Report: James Harden recruited Chris Paul to Rockets throughout season

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Chris Paul to the Rockets seemed to come out of nowhere.

It didn’t.

Broderick Turner of the Los Angeles Times:

According to one NBA executive, James Harden, the Rockets’ all-star guard, had been recruiting Paul throughout the season. An executive from another team said Harden had already told a fellow NBA player that Paul’s going to Houston was a done deal.

This is how the league works now. James Harden continues to be a enthusiastic recruiter, and that’s a huge asset to the Rockets. It goes toward explaining why Houston general manager Daryl Morey has bestowed so much faith in Harden.

The NBA has simply decided nothing players do constitutes tampering. So, Harden was free to convey Houston’s message to Paul – and this went beyond the typical bonding of two stars. The Rockets had to orchestrate a complex series of transactions, including getting Paul to waive most of his trade bonus, to make the deal work. Harden was part lead recruiter, part middleman communicating with the front office.

Getting Paul was truly the Harden-Morey partnership at its finest.

Report: Thunder have planned Blake Griffin pursuit for months

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The Clippers sound confident about re-signing Blake Griffin in the wake Chris Paul going to the Rockets.

But L.A. will have competition for the star forward – from the Nuggets, Celtics (depending how their primary plan goes), Heat and Griffin’s home-state Thunder.

Royce Young of ESPN:

It’s a shame for the Thunder they backed off their plan to sign Griffin last summer, signing Steven Adams and Victor Oladipo to contract extensions, only to resume it a few months later.

Letting Adams and Oladipo hit unrestricted free agency would have given Oklahoma City an additional $22,514,699 in cap flexibility while maintaining Adams’ and Oladipo’s Bird Rights. That alone wouldn’t have been enough to offer Griffin a max salary, but dumping Enes Kanter, Kyle Singler and either Doug McDermott or Domantas Sabonis would’ve projected to get the Thunder there. In that scenario, Oklahoma City could have also exceeded the cap to re-sign Adams and Oladipo after inking Griffin.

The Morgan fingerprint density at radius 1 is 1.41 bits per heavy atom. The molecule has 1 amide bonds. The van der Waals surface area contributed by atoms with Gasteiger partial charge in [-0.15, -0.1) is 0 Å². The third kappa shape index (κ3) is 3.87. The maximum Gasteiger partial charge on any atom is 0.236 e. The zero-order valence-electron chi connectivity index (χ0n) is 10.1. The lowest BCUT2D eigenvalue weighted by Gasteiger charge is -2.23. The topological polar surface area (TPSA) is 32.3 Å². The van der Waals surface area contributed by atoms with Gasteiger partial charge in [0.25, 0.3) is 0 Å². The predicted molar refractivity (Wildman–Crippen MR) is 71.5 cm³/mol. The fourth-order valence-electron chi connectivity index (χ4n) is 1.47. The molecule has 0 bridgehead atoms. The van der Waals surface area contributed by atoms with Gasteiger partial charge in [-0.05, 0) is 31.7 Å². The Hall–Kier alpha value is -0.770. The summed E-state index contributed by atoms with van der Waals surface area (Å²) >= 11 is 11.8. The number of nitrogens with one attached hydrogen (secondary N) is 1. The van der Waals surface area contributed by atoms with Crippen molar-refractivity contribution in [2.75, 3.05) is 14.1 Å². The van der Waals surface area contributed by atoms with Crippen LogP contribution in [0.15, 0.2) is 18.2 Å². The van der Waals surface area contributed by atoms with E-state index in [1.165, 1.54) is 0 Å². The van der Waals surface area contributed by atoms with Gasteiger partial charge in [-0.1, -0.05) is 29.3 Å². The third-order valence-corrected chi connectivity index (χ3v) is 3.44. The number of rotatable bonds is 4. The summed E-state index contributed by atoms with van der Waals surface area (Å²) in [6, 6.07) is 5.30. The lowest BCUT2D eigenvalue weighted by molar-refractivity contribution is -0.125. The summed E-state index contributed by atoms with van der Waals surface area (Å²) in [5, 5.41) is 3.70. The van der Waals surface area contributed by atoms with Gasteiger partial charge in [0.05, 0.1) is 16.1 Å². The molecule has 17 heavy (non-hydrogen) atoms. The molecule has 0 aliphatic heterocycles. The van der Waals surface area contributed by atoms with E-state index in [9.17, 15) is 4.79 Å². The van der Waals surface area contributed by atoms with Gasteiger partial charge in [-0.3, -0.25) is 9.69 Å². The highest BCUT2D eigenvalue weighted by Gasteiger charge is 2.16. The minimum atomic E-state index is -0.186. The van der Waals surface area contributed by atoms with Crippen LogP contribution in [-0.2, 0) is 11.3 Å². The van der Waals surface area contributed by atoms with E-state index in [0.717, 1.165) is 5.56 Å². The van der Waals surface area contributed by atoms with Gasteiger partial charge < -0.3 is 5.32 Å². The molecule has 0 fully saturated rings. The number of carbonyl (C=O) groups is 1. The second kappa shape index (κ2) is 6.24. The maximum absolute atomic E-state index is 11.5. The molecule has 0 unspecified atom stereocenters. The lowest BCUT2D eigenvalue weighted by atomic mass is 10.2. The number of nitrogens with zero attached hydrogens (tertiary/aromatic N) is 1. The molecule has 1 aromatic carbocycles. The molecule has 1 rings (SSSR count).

Alas, the Thunder are now limited to dumping contributors that make the team appealing to someone like Griffin in the first place or executing a sign-and-trade. But a sign-and-trade gets complicated. Adams’ salary alone isn’t enough to return Griffin on a max, and it’s not even clear the Clippers – with DeAndre Jordan – would want Adams (though losing Griffin could initiate an even greater rebuild that includes trading Jordan). And again, the Clippers reportedly want to keep Griffin rather than go this route.

This was all foreseeable, though some surprising factors worsened the consequences of the extensions for Oklahoma City.

Griffin seemed more certain last summer to stay in L.A. The 2017-18 salary cap appeared on track to be higher. The new Collective Bargaining Agreement won’t raise cap holds for first-round picks until next year. So, Adams’ deal projects to save the Thunder just $6,425,000 over the next four years relative to a max offer sheet – a paltry sum in the face of the potential cap flexibility lost this year by extending him instead of waiting to re-sign him.

The Thunder making moves earlier than necessary and salary-cap developments turning those plans especially imprudent – where have I heard this one before?